Equiano’s struggles in colonial Georgia are glaringly like the murder of Ahmaud Arbery in February this year in the same state in which three men hunted this unarmed African American man whom they thought was a thief. More so, what is common in both incidents is that White men believed that they had a right to accost and injure the bodies of Black persons, especially Black men. But Equiano’s experience with colonial patrolmen who were present to police Black bodies links directly to all the police killings of unarmed African American men from Eric Garner in 2014 to George Floyd on Memorial Day this year. Placed together, the threat against Black bodies in America is steeped in a history of White supremacy, institutional anti-Black racism, and White indifference. White Christians have been both perpetrators and implicit actors in all the former. The George Floyd killing and the protests against American racism is a critical moment for White Christians, especially White evangelicals, to denounce anti-Black racism and repent of their complicity in institutional racism in the United States.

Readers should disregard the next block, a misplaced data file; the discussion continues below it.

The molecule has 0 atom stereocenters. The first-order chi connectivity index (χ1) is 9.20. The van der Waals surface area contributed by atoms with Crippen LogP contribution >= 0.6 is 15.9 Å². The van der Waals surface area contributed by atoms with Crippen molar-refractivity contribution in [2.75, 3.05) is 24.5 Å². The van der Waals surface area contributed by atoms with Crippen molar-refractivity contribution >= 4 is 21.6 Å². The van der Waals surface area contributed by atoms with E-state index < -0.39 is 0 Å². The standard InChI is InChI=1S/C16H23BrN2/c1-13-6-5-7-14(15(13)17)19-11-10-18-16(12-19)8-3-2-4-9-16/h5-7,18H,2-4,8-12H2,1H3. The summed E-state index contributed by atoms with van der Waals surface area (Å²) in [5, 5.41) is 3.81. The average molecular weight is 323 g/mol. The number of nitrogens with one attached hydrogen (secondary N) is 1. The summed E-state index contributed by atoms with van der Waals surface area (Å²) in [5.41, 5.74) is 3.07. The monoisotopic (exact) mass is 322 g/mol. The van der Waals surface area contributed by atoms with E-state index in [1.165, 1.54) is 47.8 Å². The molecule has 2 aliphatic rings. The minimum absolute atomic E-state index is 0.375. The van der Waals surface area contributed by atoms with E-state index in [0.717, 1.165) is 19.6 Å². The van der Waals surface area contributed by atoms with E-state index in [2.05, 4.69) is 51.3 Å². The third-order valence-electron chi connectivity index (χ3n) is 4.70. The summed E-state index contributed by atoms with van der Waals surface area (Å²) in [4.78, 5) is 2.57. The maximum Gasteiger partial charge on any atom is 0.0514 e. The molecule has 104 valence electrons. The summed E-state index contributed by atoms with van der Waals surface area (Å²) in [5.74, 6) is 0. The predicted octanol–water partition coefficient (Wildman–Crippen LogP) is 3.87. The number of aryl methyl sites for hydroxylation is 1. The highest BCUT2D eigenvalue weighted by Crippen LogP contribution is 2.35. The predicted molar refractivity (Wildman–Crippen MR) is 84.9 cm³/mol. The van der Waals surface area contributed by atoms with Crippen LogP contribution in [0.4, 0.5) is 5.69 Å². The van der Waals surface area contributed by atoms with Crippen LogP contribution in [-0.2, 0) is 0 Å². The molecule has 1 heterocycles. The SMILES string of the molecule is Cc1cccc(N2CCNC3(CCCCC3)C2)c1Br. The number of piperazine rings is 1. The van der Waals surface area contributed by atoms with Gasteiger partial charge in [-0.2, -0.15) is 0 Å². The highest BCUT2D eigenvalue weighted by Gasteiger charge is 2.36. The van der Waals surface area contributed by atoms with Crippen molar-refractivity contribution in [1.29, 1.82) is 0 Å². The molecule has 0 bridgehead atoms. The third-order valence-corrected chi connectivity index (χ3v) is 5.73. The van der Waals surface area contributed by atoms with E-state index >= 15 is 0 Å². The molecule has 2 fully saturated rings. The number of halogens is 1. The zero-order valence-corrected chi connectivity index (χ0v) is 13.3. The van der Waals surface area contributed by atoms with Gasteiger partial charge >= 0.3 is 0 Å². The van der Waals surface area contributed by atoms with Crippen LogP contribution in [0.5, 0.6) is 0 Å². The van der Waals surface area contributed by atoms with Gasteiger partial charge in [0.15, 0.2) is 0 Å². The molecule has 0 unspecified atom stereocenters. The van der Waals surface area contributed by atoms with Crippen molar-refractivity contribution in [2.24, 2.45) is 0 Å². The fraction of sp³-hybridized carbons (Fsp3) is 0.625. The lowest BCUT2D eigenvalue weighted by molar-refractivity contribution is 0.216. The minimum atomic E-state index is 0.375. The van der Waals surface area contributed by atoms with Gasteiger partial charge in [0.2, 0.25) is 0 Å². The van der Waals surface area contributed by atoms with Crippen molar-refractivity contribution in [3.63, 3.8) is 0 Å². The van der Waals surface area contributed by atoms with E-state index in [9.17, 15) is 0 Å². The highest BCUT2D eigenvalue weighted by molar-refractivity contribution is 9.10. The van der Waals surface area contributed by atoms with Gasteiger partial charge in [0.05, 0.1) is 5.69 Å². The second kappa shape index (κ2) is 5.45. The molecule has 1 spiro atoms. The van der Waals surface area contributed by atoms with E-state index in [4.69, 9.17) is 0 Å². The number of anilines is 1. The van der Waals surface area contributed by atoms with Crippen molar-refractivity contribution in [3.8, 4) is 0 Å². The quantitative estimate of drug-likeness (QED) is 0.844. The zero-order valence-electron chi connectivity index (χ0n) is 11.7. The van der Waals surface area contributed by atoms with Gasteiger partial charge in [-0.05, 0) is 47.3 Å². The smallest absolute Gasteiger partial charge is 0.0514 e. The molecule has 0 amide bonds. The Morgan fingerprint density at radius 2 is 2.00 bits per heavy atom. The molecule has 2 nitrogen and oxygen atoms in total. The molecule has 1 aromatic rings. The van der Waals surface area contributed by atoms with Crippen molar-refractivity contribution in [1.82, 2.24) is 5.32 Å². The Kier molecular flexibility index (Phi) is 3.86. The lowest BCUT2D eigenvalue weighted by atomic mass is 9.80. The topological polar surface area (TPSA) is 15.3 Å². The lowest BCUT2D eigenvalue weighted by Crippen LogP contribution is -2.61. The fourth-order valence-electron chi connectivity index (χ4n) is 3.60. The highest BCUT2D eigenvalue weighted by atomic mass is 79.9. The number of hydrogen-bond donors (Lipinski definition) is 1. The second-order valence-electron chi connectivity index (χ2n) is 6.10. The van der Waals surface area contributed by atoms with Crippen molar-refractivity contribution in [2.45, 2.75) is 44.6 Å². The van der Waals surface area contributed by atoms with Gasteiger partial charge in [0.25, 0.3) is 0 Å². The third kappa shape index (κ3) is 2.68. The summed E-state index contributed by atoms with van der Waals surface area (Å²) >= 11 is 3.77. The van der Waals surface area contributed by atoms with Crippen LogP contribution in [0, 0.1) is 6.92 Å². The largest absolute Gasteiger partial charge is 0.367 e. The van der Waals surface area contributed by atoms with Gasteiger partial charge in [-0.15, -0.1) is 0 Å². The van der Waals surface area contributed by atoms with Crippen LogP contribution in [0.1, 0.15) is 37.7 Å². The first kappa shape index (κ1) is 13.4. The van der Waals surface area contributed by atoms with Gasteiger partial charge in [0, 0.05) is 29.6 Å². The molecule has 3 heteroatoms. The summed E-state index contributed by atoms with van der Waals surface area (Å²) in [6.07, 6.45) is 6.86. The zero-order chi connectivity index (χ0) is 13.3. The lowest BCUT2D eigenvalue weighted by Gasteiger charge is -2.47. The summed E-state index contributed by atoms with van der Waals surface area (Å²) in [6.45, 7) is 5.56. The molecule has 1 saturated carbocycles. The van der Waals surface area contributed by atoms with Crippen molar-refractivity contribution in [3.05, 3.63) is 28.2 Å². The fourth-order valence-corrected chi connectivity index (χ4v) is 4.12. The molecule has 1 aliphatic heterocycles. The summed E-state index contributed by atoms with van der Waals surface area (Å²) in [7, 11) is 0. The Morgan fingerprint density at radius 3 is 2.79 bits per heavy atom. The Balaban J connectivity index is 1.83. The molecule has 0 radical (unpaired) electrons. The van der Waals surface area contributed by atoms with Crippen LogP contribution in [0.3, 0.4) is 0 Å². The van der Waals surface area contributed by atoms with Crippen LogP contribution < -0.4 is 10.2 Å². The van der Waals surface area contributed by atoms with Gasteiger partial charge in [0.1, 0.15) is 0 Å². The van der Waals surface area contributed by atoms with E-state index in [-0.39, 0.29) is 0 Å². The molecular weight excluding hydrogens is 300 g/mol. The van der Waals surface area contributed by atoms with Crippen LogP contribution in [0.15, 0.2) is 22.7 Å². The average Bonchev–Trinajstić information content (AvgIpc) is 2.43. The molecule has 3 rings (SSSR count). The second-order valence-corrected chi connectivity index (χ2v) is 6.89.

For this writing, evangelicals comprise all Christians who believe in the core teachings of the Protestant Reformation, namely the supreme authority of scripture, salvation by grace alone through faith alone, and belief in the literal Virgin Birth, Death, and Resurrection of Jesus Christ. This includes Baptists, Presbyterians, Reformed Christians, and Methodists among others. When considering these evangelicals, there were slaveholders across the board. Baptists, Presbyterians, and Methodists split over the question of slavery in the middle of the nineteenth century. Throughout the Jim Crow Era, Southern evangelicals gave their support; though Northern evangelicals were uncomfortable with segregation, they were complicit in its continuance and were even blind to de facto segregation in the North.